How do you understand “neurodiversity” or “neurodivergence”? It starts with the recognition that no two human are exactly alike and not two brains function exactly the same way. It then goes on to recognize that for people with ADHD, autisms, dyslexia, sensory integration and executive function issues, those differences can be substantial.
Estimates are that about 20% of the workforce has some sort of neurodivergence.
In this podcast, Jason Meyer (LinkedIn), President of LeadGood Education, explains that compliance teams need to recognize neurodivergence when communicating with the workforce. This means looking for more structured communications that make it easy for learners to see things step by step.
Another technique to pursue is reducing cognitive loads and demands on working memory. A test at the end of a two-hour course may be too much for many people to be able to manage successfully.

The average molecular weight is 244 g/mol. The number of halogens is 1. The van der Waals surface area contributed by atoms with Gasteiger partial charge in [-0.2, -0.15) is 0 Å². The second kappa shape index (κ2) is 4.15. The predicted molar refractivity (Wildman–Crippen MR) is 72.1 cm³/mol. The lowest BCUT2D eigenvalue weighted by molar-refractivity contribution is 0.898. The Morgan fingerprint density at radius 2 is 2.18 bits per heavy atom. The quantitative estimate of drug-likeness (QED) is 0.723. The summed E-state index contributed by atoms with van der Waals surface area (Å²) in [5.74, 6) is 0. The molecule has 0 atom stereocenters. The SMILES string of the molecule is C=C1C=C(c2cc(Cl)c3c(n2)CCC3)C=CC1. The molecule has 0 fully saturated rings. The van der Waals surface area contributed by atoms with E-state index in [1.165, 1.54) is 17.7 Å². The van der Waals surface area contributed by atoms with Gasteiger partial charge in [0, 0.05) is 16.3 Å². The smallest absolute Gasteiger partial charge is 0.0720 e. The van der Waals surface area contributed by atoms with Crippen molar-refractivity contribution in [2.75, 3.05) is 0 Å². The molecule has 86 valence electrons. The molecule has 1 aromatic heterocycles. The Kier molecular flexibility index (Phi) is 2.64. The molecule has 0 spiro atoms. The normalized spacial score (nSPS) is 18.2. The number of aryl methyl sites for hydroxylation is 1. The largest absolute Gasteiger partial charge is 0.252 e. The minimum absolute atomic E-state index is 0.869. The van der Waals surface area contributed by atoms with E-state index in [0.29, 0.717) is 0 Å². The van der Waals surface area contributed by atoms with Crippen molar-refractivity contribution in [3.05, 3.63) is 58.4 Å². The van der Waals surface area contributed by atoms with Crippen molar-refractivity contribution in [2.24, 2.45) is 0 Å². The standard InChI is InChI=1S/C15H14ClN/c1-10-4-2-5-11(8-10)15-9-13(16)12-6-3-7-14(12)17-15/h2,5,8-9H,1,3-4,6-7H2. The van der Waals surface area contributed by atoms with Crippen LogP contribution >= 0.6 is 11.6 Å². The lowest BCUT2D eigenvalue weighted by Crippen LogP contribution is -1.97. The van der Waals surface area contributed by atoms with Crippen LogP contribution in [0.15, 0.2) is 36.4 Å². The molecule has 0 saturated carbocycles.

Some other tips include having visual cues to accompany text and offering an audio option. That way if someone is limited in one sense, they can rely on another.
If you have someone neurodivergent on your team, start with watching your assumptions. If a person is person not making eye contact or responding to questions haltingly, don’t assume they don’t care. They may be neurodivergent.
Above all, be empathetic and listen, and park your preconceived notions at the door.
Listen in to learn more about the challenges and opportunities with neurodiversity.